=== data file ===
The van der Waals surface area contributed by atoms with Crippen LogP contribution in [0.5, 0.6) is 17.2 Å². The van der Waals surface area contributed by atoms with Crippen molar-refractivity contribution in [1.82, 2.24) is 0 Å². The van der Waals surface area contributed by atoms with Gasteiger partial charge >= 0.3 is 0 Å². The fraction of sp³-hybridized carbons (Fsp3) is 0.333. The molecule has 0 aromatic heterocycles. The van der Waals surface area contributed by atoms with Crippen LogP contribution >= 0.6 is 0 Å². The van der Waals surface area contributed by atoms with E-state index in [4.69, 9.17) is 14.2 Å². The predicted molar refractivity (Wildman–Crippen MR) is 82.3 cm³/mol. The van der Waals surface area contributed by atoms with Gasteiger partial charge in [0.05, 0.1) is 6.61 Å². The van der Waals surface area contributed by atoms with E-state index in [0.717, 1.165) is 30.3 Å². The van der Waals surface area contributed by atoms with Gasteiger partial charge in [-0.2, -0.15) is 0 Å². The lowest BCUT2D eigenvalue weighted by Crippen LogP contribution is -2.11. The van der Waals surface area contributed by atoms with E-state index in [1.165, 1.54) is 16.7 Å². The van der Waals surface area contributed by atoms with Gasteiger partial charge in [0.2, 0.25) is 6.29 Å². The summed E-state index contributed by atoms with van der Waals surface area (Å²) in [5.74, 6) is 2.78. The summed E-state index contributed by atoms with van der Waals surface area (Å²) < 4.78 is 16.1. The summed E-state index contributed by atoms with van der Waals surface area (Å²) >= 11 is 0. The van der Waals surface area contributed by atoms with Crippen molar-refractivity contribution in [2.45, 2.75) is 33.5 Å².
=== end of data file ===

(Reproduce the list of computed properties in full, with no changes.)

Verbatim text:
The van der Waals surface area contributed by atoms with Crippen LogP contribution in [0.5, 0.6) is 17.2 Å². The van der Waals surface area contributed by atoms with Crippen molar-refractivity contribution in [1.82, 2.24) is 0 Å². The van der Waals surface area contributed by atoms with Gasteiger partial charge >= 0.3 is 0 Å². The fraction of sp³-hybridized carbons (Fsp3) is 0.333. The molecule has 0 aromatic heterocycles. The van der Waals surface area contributed by atoms with Crippen LogP contribution >= 0.6 is 0 Å². The van der Waals surface area contributed by atoms with E-state index in [4.69, 9.17) is 14.2 Å². The predicted molar refractivity (Wildman–Crippen MR) is 82.3 cm³/mol. The van der Waals surface area contributed by atoms with Gasteiger partial charge in [0.05, 0.1) is 6.61 Å². The van der Waals surface area contributed by atoms with E-state index in [0.717, 1.165) is 30.3 Å². The van der Waals surface area contributed by atoms with Gasteiger partial charge in [-0.2, -0.15) is 0 Å². The lowest BCUT2D eigenvalue weighted by Crippen LogP contribution is -2.11. The van der Waals surface area contributed by atoms with E-state index in [1.165, 1.54) is 16.7 Å². The van der Waals surface area contributed by atoms with Gasteiger partial charge in [0.2, 0.25) is 6.29 Å². The summed E-state index contributed by atoms with van der Waals surface area (Å²) in [5.74, 6) is 2.78. The summed E-state index contributed by atoms with van der Waals surface area (Å²) < 4.78 is 16.1. The summed E-state index contributed by atoms with van der Waals surface area (Å²) >= 11 is 0. The van der Waals surface area contributed by atoms with Crippen molar-refractivity contribution in [2.45, 2.75) is 33.5 Å².